Original poem reprinted online here: "The Americans" by Elizabeth Hughey
Originally read: February 28, 2013
More information about the Poet: Elizabeth Hughey
I think the stream of consciousness technique has it's positives and negatives. On one hand there's the ability to think and see different connections with things that haven't been thought to connect. I guess the pop culture equivalent would be the 6 degrees of Bacon, where any actor is connected to Kevin Bacon in one sense or another (I actually wrote that...well then). The other side is that the connections can be looked at as superficial (see above) or so convoluted that the connections, although linked together, become overly forced and predictable conventions (talking about death of planet, then death of someone, those type of poems).
Now, with this poem, I feel the speaker is playing with this idea -- toying with the positives and negatives of stream-of-consciousness -- not only on the image level, but on the technique level.
Here the title sets up a definition "The" changes the circumstances of "Americans" set us up. There's a specific type of "Americans" that'll be defined here -- not that broad general "we are all Americans." However, I can see why someone could focus on the "Americans" part -- it's a touchy subject -- and highly political one too.
I the speaker will goes on with on the extremes with this definition. But it doesn't start that way there's the connection between life/death and want
"The slippery way of arriving is in one's own departure." ---> "Americans want the door / back open"
So the first line in this sequence is a bit humorous. I'm trying to think of other ways of reading the first line but I see more of the tactile way of entering the world "birth" and "departure" is kind of contextualized with "cold and gin," but I feel the image is so strong that it's just outlandish (one extreme). Yet, there is a connection between the "Americans want the door / back open." The line break changes the context to have multiple levels -- wanting to have the door (opportunity) back open (assured opportunity). This line defines the type of Americans that the poem addresses -- the ones always seeking opportuninty.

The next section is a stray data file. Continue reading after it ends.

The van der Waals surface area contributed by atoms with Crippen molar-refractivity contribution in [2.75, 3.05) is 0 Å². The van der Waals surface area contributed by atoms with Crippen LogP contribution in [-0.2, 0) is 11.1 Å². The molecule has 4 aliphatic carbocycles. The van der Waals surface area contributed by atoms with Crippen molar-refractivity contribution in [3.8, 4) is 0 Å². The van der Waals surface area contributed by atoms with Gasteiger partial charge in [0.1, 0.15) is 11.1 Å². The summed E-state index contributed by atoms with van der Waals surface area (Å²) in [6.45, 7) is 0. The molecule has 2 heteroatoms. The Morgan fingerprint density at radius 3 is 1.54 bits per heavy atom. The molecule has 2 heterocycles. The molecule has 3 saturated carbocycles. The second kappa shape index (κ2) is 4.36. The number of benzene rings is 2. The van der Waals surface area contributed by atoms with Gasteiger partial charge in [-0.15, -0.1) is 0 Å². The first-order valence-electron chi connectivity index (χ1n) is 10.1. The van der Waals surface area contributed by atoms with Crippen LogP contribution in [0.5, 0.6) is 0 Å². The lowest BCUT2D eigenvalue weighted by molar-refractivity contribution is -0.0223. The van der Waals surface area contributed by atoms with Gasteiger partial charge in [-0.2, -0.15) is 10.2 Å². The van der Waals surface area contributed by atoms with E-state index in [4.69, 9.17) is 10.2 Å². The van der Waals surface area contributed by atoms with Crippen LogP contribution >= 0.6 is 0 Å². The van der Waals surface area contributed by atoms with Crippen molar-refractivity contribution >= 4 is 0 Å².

"black-walnut New York" --> "girdle of gray seas / tapers the nation" --> " We are cinched in and ready / to belt out a new anthem" --> "we have 20 ways to sing"
So the connection here is one of color that changes to sound. The colors start off pretty serious and deep with the "black and gray." Also the allusion to "New York" in a poem like this refers to 9/11. Yes, I write this a lot (the allusion to 9/11) and I wonder if there will ever be a time that any contemporary poet can refer to "dark" and "New York" and not have the automatic assumption be 9/11.
Anyway, the change in the stream is the sonic focus. New anthem, and sing. There's a forced change here to find a "new anthem" (not one of those 80's power ballads). Basically there's a call out for a change. But here's where I find the technique of the poem talking about the form of stream-of-conciousness:
"[...]Like, I could care. They all sound
faintly like, I could care. The way olive juice
may be mistaken for I love you"
So, ultimately, stream-of-consciousness (the technique) is based on misinterpretations that sway from the direct point. And the point of stream-of-consciousness is the misinterpretations, not the point (or at least this is what I read from these lines here). And look at the range of misinterpretations "Like, I could care," and "I could care" -- where a single word adds tone. "Olive juice" and "I love you" -- two different words with different meanings, but sounds similar.
Then there's the Olive juice train of thought being "dirty" "filthy" "salty' and "spilled" which I think is funny not because of the adjectives alone, but also the riff on the not stated "extra virgin" part.
Oil to "flammable" to the world to the chandeliers dropping to the "generations ago" which is a stream that I would fit together-- world, generations. And I think the speaker is sincere here with the connection.
I think when the speaker tries to tie in too much of the previous lines, then the connections feel more like constructions -- where there has to be a reason whey this is connected to this, for example:
"hunched over our desks," --> "stooped over my own desk"
"a wooden planet" --> "leaf push through black dirt" (overly symbolic)
I'm not sure if this is a riff on the established linking technique or if this is sincere. I think the ambiguous nature of the sentimentality works against the poem in a way where the connections are overly obscured and the concepts come full front like the end is predictable in a sense.
"there is really no America. I still can't stand up"
Where the speaker is bound to follow broad generalization because the track was set for generalizations leading to the personal which differs from the more of a observational stream-of-consciousness . The strongest statement comes from the middle then tapers out in the end.